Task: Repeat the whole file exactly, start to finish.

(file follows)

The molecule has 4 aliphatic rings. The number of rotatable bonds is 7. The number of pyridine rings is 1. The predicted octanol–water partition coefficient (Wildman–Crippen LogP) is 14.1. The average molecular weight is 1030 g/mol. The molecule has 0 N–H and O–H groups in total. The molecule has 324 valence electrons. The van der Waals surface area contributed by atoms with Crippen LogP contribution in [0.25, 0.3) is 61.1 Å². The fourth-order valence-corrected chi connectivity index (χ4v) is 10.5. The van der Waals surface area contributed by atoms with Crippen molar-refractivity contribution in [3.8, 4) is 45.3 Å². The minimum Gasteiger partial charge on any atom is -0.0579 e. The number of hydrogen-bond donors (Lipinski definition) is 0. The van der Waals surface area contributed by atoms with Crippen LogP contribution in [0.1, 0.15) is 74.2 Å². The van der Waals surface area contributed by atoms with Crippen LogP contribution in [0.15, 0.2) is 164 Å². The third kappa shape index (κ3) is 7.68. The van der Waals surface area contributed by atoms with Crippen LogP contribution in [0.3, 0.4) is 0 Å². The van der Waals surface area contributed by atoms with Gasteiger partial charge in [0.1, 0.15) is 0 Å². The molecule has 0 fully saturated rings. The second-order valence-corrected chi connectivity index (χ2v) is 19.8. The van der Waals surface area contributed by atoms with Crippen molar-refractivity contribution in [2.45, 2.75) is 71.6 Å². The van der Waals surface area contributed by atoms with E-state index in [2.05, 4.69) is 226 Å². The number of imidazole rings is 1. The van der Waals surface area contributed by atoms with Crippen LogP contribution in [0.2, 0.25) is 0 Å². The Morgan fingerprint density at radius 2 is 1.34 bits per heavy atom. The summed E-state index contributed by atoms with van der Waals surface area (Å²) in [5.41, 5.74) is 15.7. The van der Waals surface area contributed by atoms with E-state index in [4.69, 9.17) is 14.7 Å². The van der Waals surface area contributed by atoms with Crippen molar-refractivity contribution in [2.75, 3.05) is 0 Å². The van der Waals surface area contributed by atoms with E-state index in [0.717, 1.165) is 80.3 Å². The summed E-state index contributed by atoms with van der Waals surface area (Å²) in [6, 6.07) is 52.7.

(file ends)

The molecule has 4 aliphatic rings. The number of rotatable bonds is 7. The number of pyridine rings is 1. The predicted octanol–water partition coefficient (Wildman–Crippen LogP) is 14.1. The average molecular weight is 1030 g/mol. The molecule has 0 N–H and O–H groups in total. The molecule has 324 valence electrons. The van der Waals surface area contributed by atoms with Crippen LogP contribution in [0.25, 0.3) is 61.1 Å². The fourth-order valence-corrected chi connectivity index (χ4v) is 10.5. The van der Waals surface area contributed by atoms with Crippen molar-refractivity contribution in [3.8, 4) is 45.3 Å². The minimum Gasteiger partial charge on any atom is -0.0579 e. The number of hydrogen-bond donors (Lipinski definition) is 0. The van der Waals surface area contributed by atoms with Crippen LogP contribution in [0.1, 0.15) is 74.2 Å². The van der Waals surface area contributed by atoms with Crippen LogP contribution in [0.15, 0.2) is 164 Å². The third kappa shape index (κ3) is 7.68. The van der Waals surface area contributed by atoms with Crippen LogP contribution in [0.3, 0.4) is 0 Å². The van der Waals surface area contributed by atoms with Gasteiger partial charge in [0.1, 0.15) is 0 Å². The molecule has 0 fully saturated rings. The second-order valence-corrected chi connectivity index (χ2v) is 19.8. The van der Waals surface area contributed by atoms with Crippen molar-refractivity contribution in [2.45, 2.75) is 71.6 Å². The van der Waals surface area contributed by atoms with E-state index in [2.05, 4.69) is 226 Å². The number of imidazole rings is 1. The van der Waals surface area contributed by atoms with Crippen LogP contribution in [0.2, 0.25) is 0 Å². The Morgan fingerprint density at radius 2 is 1.34 bits per heavy atom. The summed E-state index contributed by atoms with van der Waals surface area (Å²) in [5.41, 5.74) is 15.7. The van der Waals surface area contributed by atoms with E-state index in [4.69, 9.17) is 14.7 Å². The van der Waals surface area contributed by atoms with Crippen molar-refractivity contribution in [2.75, 3.05) is 0 Å². The van der Waals surface area contributed by atoms with E-state index in [0.717, 1.165) is 80.3 Å². The summed E-state index contributed by atoms with van der Waals surface area (Å²) in [6, 6.07) is 52.7.